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CHAPTER IV.

On the Consequences likely to follow from

the French Revolution.

I shall consider this question as it regards France itself, and as it regards other nations. I am of opinion that a representative government is permanently established in France. It is probable that the Nobles, who, comprehending every age and both sexes, are computed to amount to 150,000, will endeavour to re-establish their ancient privileges; they will be assisted in this by the clergy and the fanatics. The Bourbon family is suspected of wishing them success; but the united efforts of nobles and priests will fail. The French nation retains too strong an abhorrence of the ancien régime, and too correct a sense of the advantages obtained by the Revolution, ever to suffer itself to be deprived of those advantages, The Kings of Europe confederated to pre vent the French nation from establishing a representative government, but their efforts have failed.

I have already remarked, that in consequence of the French Revolution, their lands, in tillage, now yield a produce of onethird more than before the Revolution. Is this owing to the abolition of tithes, or to the abolition of feudal burdens ? or must we attribute it to the more equal imposition of taxes, and the security from oppression which the subject now enjoys ? or is it owing to the division of great masses of landed property, formerly possessed by ecclesiastics? or to the division of the landed property of the Nobles, in consequence of the late confiscations, and the present law of succession ? or shall we say that it is owing to the Nobles being obliged to reside on their estates, and to superintend their cultivation, in consequence of their being no longer supported by the bounty of a Court? In what degree these, or other causes unknown to me, have occasioned the improvement in the produce of their land, I cannot pretend to say ; but I believe the assertion to be true, that the land in France now yields one third more than it did before the Revolution.

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I have said, that France has established a representative government. In trict, the man who pays 300 francs, or 121. 108. a year, in direct taxes, is entitled to vote. It is calculated, that the man who pays this sum annually in direct taxes, will most commonly have property to the value of from 1500 to 1800 pounds sterling : this is a sufficient property to create an interest in the elector, that taxes should be moderate; he will, therefore, give his vote with this impression on his mind; and the sentiments of the elected will most probably be in unison with those of the electors : thus the deputies will really be the representatives of their constituents; they will guard the people's money; and it is the money of the people which every government is endeavouring to obtain. Every measure which government brings forward in every country, has more or less a reference to this end. The Nobles will no longer be supported by the profusion of a court; they will no longer be exclusively entitled to advancement in the army or the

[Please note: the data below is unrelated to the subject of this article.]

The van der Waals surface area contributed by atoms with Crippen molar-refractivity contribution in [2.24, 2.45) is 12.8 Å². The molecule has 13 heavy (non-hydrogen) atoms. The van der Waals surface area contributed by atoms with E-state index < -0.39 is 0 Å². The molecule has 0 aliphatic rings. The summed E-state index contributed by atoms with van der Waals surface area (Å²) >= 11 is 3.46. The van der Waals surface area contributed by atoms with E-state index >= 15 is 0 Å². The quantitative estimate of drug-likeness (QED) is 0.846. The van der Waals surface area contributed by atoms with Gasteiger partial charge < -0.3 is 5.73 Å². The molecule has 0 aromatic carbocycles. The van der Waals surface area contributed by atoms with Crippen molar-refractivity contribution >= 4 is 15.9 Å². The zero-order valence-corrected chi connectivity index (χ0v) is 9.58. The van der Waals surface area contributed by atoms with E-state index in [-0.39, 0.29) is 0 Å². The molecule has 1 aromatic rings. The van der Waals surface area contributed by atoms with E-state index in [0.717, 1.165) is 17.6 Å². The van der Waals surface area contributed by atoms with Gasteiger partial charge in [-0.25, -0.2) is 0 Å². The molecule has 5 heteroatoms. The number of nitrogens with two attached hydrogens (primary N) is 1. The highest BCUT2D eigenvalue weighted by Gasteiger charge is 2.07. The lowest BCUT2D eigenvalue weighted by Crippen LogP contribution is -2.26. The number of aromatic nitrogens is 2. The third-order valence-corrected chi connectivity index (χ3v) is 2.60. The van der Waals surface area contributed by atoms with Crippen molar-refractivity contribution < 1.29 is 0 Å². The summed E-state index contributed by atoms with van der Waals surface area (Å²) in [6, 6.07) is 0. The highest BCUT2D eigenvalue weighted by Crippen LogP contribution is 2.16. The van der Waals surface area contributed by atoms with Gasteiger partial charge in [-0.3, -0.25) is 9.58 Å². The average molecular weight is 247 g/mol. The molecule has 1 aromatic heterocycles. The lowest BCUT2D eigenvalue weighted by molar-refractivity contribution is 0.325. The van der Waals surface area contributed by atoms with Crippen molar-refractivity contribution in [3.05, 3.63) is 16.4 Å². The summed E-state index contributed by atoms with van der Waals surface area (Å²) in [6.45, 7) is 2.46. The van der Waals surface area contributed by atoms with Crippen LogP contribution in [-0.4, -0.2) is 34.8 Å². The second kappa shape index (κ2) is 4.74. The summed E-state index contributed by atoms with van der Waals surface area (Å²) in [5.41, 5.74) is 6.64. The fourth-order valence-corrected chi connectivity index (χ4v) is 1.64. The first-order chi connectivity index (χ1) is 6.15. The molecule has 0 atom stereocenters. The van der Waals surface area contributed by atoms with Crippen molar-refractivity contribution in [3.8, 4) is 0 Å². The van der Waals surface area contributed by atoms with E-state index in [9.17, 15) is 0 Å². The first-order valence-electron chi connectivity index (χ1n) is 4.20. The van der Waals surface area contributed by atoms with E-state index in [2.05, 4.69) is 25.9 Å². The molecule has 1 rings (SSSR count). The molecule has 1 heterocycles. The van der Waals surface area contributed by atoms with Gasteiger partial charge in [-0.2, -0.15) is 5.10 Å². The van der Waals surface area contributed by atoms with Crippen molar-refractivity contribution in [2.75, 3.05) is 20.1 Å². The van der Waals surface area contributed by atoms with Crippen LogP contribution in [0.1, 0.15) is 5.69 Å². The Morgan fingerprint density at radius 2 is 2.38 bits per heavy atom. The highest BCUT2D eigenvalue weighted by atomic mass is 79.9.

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merce.

church; and their Parliaments are abolished. Whatever large estates may yet remain to individual Nobles, they will gradually be divided by the existing law of succession: no means of acquiring affluence will remain to the Nobles, except agriculture and com

I know that French nobles have hitherto been accustomed to think themselves disgraced by engaging in commerce, or by the practice of the professions of law and physic; but these prejudices must be got over. The Nobles will soon feel themselves on a level with their fellow-subjects, and agriculture and commerce will be their chief pursuits : thus France will become an agricultural and commercial nation. It is supposed that there is a wish in the Bourbon family to reserve commissions in the army for the Nobles, but they will not be able to effectuate this wish. While the

is recruited by conscription, there will be necessarily found men of education among

army

the conscripts ; and such men will not submit to be considered in a degraded character : they will demand advancement according to their merits.

The French Ministers are at this time endeavouring to obtain a change in the law. of election, and also a change in that law by which the army is recruited. By a change in the law of election, they propose to diminish the commercial influence in elections. By a change in the law of recruiting, they wish to prevent a large proportion of officers being taken from the ranks. They will probably fail in both these attempts. A very large proportion of those who are now officers have risen from the ranks : even the Generals and Marshals who are now seen at the French Court, are well aware that they would soon be treated with contempt if the ancient Nobles were advanced to high military rank. It has even been said, that the disgust of the late Marshal Ney originated in insults offered to his wife by emigrant Nobles, when she presented herself at Court. If the measure were persevered in, the Bourbons might fall victims to the attempt.

I have said that a representative government is established in France. I do not mean by this, that corrections may not be

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